This morning I had to stop at a drug store in which all the pharmacists know and likely pity me by sight.
To look at the cheerful carnation pink and red of Valentine’s Day displays is almost as sobering as it was to walk into a stationery store last June and come face-to-face with the Father’s Day cards. I wheeled around and hastened back out the door as if the cards might swoop down and attack like Alfred Hitchcock fowl–a murder of crows, an unkindness of ravens, a sedge of bitterns. (I am quite the fan of “terms of venery.”)
I do realize this “woe-is-me” me is not my most attractive self, but there you have it.
Last Valentine’s Day, Jim handed me a box wrapped in shiny Boston Celtics green. It matched the boxes I had seen and knew contained necklaces he carefully had chosen as birthday gifts for our two daughters during his last winter with us.
First, I had presented him with humble and transient treasures: a heart-shaped cookie and some soap he had requested. He gave me a diamond necklace. We gave each other cards in which we had both included variations on the phrase that we did not know where to begin. Of course we both meant that we did not know how to end.
He had printed out a picture of the two of us on our last family vacation. Because he chose it, it will forever be my favorite of us. It remains propped up against the reading lamp next to where I try to sleep, and usually instead take in a great deal of good literature (and some so-so books).
Jim was frugal only with money. Perhaps that was an artifact of his family’s reaction to the swift dissipation of the first substantial sum he, the oldest of five children, ever possessed—the amount with which he had been entrusted for both necessities and incidentals during his first year in college. He was neither a traditionally demonstrative nor a lavishly-spending person.
Since his freshman year, when he blew two entire semesters’ allotted fortune ($500 in 1977 money) on a stereo system (kids: ask your parents), Jim had not spent large sums of money on himself or others–except on the exceedingly rare occasions when he would buy a house, which he excused as more of an investment (even though our timing, market-wise, was notoriously bad). Our growing family did, after all, require a place to put all of those books, and all of my fabric.
It was a rarity when my husband would spend enough money that it was worth mentioning to me . . . although there was the time I was startled that a man showed up on the doorstep of our new home, asking me for a check because he had “my tractor.” Jim forgot to mention the purchase. He had always wanted to be a gentleman farmer in his spare time.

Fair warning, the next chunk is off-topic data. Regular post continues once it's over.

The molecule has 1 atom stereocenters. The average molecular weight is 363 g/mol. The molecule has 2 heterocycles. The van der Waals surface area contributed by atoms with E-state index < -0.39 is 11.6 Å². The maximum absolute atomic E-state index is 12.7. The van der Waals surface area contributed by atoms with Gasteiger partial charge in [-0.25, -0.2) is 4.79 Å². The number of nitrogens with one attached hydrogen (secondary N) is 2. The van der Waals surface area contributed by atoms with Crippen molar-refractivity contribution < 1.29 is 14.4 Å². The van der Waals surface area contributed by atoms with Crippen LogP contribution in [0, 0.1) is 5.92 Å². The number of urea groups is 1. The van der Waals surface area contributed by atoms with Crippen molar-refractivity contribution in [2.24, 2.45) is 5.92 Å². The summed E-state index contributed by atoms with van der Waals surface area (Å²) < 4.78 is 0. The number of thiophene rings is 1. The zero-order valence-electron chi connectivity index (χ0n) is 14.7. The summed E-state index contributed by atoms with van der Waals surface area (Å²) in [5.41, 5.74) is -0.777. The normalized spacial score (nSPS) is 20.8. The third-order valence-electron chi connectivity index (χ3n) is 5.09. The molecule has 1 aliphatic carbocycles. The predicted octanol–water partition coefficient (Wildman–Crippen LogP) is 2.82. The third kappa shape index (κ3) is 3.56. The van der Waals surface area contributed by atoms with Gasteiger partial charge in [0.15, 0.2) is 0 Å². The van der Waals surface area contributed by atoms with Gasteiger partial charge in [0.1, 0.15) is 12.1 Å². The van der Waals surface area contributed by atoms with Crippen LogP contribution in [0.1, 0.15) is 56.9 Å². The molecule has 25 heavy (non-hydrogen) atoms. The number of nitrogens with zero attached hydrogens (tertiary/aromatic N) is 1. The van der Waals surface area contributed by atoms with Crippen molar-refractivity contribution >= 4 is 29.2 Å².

We spent my very first Mother’s Day, with our eight-month-old son, at the Jersey Shore (which then carried somewhat classier connotations in popular culture, due to no fault of the area itself; it was lovely) with friends from Jim’s residency.
All of us went to a diner for breakfast, heavily encumbered by our baby and our friends’ toddlers. Swirling around us like the cloud of dirt around Pigpen in the Charlie Brown comic strip was a circle of enthusiastic juice-box wielding children (at least one of them sneezing wildly, having planted a direct hit on her birthday cake the evening before), folding strollers, clacking colorful plastic teething toys, diaper bags and assorted baby paraphernalia.
We sat at a long table and the children all experimented, in a Jackson Pollock sort of way, with scattered Cheerios and bits of buttered pancake and streaks of sticky condiments on paper mats.
Other families with less detritus and better-dressed moms (or, at least, moms not adorned with viscous, vivid strained food splotches) shrunk away from our table.
Later that day Jim gave me a lovely silver filigree bracelet with a pale blue gemstone and earnestly told me that the gift was because it was my first Mother’s Day. I duly mentally noted that I should not expect similarly over-the-top treatment every May.
Years later–five weeks and forever before the surgeon said “This is your tumor,” but within the time when I later realized Jim was first feeling his peculiar upper quadrant pain—Jim again gave me unusually lavish Mother’s Day gifts. They were not on the order of a diamond necklace, but still gave me pause.
It was so unlike Jim that I wondered, but did not ask him, if there was something special about that Mother’s Day.
I wonder now if he somehow knew–before he knew–that it would be the last with me, with us. Did his condition register at some level? Had he, like an Andre Dubus character, “simply known, as a person with a disease may know without giving it a name or even notice, long before its actual symptoms and detection”?
Many friends of ours began their lives as parents much later than Jim and I did. They all have had fewer children, and most an only child. More than one of them has told me of making a decision not to have more, given their ages when commencing the adventure of parenthood: “I’d be in my sixties by the time she graduated high school.”
It does not seem to occur to anyone, even when parenthood begins later in life, that he or she will not be around for high school graduation.
It did not occur to us until Jim’s diagnosis that either of us would not be around when one of our children graduated from high school, or that one of us would not be there for the first college graduation, let alone the next birthday or Mother’s Day.
By Valentine’s Day, of course, we all knew.
When I saw the necklace and read his card, I swallowed but couldn’t speak.
Jim said, “It’s also for your birthday of significance,” as if to excuse his lapse in frugality.
I could feel my eyes fill. Because he knew he would not be here when I had my next birthday of significance, or for any other birthdays, and wanted to give me something for all of them.
(c) 2012 Stephanie M. Glennon